In Aetna Life & Casualty v. United Pacific Reliance Insurance Companies, 580 P.2d 230 (Utah 1978), the Supreme Court of Utah dealt with a problem very similar to the one involved here. This case involved an indemnification action brought by the insurer of the surviving corporation of a merger against the insurer of the merged corporation. While attending an office party, an employee suffered serious injury when the cork from a champagne bottle struck him in the eye. The employee sought to recover on the basis of negligence and breach of warranty. The champagne had been bottled by a company which was insured by the defendant United Pacific. Subsequent to the accident, the corporate wine bottler merged with plaintiff's insured pursuant to a statutory procedure substantially identical to that provided by the Nebraska Business Corporation Act. The sole legal question presented was which insurer had to bear the loss.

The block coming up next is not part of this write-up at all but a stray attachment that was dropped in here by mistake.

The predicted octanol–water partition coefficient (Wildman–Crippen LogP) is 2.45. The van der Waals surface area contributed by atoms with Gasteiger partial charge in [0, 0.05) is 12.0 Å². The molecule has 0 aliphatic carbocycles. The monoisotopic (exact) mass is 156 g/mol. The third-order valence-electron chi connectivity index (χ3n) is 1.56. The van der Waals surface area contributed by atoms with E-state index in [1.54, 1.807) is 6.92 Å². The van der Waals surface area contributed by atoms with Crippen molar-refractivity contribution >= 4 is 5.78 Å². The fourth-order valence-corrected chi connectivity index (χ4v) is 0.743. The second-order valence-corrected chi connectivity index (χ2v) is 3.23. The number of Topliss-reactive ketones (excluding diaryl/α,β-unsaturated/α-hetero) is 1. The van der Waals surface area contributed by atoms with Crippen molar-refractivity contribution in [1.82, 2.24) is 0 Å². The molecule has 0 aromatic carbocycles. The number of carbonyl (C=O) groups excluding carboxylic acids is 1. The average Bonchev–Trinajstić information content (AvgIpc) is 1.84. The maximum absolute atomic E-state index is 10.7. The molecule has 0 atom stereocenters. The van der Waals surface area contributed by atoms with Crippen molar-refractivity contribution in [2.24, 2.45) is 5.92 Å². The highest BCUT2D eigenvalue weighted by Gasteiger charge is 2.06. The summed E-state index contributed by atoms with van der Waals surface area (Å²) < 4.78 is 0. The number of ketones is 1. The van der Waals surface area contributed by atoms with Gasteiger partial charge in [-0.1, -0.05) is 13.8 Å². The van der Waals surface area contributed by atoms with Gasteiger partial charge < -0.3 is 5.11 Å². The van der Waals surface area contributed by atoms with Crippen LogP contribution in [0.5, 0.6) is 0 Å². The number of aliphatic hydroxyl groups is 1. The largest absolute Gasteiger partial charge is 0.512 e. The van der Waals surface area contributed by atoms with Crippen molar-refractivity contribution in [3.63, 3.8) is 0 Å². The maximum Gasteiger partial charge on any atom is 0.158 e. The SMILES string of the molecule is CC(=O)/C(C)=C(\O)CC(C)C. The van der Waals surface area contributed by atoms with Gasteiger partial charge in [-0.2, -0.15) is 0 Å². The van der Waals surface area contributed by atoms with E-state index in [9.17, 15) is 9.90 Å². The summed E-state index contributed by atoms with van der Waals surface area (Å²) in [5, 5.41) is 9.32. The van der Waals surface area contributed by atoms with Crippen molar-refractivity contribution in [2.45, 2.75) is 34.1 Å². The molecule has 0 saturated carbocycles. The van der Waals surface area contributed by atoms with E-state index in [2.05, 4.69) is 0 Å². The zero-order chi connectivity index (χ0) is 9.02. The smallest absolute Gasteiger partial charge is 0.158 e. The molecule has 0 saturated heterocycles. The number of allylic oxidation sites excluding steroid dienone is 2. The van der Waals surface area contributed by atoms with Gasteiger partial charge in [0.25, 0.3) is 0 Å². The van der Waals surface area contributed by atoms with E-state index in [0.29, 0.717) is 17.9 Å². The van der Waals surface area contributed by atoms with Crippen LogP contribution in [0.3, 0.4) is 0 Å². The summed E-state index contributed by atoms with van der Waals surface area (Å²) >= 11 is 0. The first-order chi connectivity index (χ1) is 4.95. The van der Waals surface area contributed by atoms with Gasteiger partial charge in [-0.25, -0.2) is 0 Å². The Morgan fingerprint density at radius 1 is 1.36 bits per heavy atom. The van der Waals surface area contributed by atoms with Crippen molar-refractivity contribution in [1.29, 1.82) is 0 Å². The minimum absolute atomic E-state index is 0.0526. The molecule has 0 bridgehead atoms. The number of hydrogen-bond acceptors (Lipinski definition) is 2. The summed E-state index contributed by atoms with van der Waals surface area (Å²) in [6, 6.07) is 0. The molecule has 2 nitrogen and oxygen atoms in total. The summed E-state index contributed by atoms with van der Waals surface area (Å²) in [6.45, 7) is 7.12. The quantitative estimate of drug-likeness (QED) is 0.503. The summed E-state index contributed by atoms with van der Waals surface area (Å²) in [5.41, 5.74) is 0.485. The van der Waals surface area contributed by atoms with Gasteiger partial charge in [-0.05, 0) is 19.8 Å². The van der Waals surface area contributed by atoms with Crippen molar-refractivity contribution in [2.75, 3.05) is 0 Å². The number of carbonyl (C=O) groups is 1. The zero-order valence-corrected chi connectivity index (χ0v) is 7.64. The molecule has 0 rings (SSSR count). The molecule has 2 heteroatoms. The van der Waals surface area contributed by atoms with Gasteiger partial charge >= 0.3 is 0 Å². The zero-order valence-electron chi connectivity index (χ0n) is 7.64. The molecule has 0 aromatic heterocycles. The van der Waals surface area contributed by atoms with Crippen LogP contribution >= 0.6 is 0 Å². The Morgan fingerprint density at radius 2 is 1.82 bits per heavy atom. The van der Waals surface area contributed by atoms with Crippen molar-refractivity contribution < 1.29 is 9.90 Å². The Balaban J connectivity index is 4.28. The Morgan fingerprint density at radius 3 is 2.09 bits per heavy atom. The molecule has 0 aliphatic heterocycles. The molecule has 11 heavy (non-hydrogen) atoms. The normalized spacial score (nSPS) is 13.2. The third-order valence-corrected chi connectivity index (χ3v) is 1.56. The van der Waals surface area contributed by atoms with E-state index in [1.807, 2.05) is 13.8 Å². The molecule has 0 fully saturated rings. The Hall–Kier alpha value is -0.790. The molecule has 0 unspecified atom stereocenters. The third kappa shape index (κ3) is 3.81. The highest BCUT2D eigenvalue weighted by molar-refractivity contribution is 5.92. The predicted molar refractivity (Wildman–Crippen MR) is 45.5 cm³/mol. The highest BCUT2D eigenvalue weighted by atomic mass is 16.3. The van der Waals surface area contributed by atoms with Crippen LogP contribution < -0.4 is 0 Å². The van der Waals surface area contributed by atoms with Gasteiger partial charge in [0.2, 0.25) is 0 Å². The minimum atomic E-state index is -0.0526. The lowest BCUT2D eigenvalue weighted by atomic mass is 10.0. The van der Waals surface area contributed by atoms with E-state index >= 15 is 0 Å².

In Aetna Life & Casualty, the trial court granted summary judgment to Aetna, the insurer of the surviving corporation. The trial court reasoned that the liability for the injury was fixed at the time of the accident and that, at that time, the insurance provided by United Pacific was the only coverage for the non-surviving corporation and was thus coverage for the injured employee's claim. 580 P.2d at 232. In affirming the decision of the trial court, the Utah Supreme Court examined the state merger statutes and, specifically, the two Utah provisions which are nearly identical to Neb. Rev.Stat. § 21-2075 (4) and (5) (Reissue 1977). After doing so, the court stated: